Harvey column: Power to the people in Basalt
Great things are happening up in Basalt. And it’s all thanks to the people who live there.
One of those things is the recent push-back against a town plan to use $5 million in sales tax revenues to support the developer of Willits Town Center.
The other is a citizens initiative (with which I have been involved) signed by approximately 400 registered Basalt voters that calls for an election on the future of the old Pan & Fork trailer park property, located in the heart of downtown Basalt, right next the Roaring Fork River. It currently sits vacant.
In both instances, Basalt’s residents have taken action to ensure that Town Council and the administration consider the views of the larger community. And so far, at least with the Willits question, their elected officials have responded positively.
On the Willits matter, scores of residents on Jan. 12 pressed into the tiny room where Basalt Town Council meets to express their outrage over the plan that would have given millions in sales taxes to Mariner Investments, the real estate holding firm from Kansas City that owns the Willits Town Center development. Town Council had also given the nod, on first reading, to a new Public Improvement Fee at Willits, which is essentially a sales tax that goes straight to the developer. It would have made things more expensive at new businesses. A 92,000-square-foot mixed-use building was also approved.
Willits is the midvalley shopping area where Whole Foods is located. There’s a Starbucks and a new chain hotel there as well. A number of locally owned stores and restaurants fill the shopping area out nicely. A lot of us shop and eat there, and all types of people live in the surrounding neighborhoods, many whom I like and admire. That’s to say that there are a lot of reasons to like Willits, even if you lament the loss of open fields and elk herds that used to winter there.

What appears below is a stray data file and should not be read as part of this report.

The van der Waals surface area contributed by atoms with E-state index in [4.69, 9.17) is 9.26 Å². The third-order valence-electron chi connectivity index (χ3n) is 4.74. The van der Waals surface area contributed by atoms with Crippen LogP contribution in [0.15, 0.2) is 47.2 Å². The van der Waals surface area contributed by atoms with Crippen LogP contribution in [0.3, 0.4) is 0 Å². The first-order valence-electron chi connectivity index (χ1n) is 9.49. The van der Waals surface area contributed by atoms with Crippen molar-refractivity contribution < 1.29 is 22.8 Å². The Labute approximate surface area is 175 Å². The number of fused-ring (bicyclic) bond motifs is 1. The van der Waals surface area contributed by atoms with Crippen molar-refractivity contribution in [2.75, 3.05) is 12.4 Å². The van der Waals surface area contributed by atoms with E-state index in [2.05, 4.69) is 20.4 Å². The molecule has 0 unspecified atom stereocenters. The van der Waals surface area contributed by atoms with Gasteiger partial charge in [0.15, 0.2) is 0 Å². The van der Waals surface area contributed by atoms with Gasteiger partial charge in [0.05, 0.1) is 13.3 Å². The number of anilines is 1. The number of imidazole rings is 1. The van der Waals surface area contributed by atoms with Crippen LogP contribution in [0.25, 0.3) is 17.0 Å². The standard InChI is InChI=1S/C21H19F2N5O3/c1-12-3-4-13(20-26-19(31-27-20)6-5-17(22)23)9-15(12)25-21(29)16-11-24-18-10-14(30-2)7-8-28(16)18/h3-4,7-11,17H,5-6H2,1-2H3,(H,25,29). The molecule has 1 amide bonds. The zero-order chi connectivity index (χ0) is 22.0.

What the citizens of Basalt didn’t like was Town Council approval of a PIF and its decision to give away $5 million in sales taxes to Mariner. Company representatives said the money was needed to speed up completion of Willits and that new building, which is needed to create enough activity to fill the place with the right types of stores, whatever that means. Town Council got the message and nixed the sales tax sharing plan and the PIF, but left the approval for a new building intact, which was mostly in alignment with the citizens objections.
Power to the people!
Now the Town Council is being asked to put the future of the Pan & Fork property to voters. The question centers on a 2.3-acre parcel along Two Rivers Road, right across from Lions Park and Town Hall. The land is owned by a nonprofit that worked with the town government to purchase trailer park and find places for its residents to relocate. The land has been vacant for about three years, and naturally there are questions about what to do with it.
One early vision called for the entire parcel to be built out with condominiums, ground-floor retail, restaurant and office space across the entire property. Another called for a community-oriented campus, with space for nonprofits or performing arts. A proposal floated last spring for 75,000-square-foot hotel-condominium complex met considerable resistance.
So a group of longtime citizens decided to take action. They hired an attorney who studied Basalt’s Home Rule Charter and helped them craft an initiative that would compel the town to purchase the property from the nonprofit. The initiative sets the terms for future uses, requiring 1.8 acres be used for park and public access. The park area may include a stage, a playground, picnic areas and other permanent improvements.
Half an acre would be available for commercial or civic development. This might include a true hotel, a brewpub, offices, a restaurant or two, retail shops. The only thing that is not allowed is private residential development, unless it reserved for people who work in the community, such as teachers, police and many others.
The citizens behind the initiative collected more than 400 signatures from registered voters in just over two weeks. People want to vote on this issue, and hopefully the Town Council will let them.
The matter is before the council now, which is grappling with some legal concerns raised by the town attorney.
As an elected official, that’s a tough place to be. On the one hand, an enormous proportion of the electorate has signed on to the idea of having a vote. (Typically, about 700-800 voters participate in municipal elections.) On the other hand, the town attorney has identified some legal questions to consider. (The citizens committee has provided answers to those questions that would allow the measure to go to voters.)
If I were sitting on Basalt Town Council, I would send it to the voters who have said quite clearly that they want to decide the issue. It is their town, after all.
Allyn Harvey writes a monthly column for the Post-Independent. He is a Carbondale Town Trustee, where the big questions of late are lighted signs and roaming cats.
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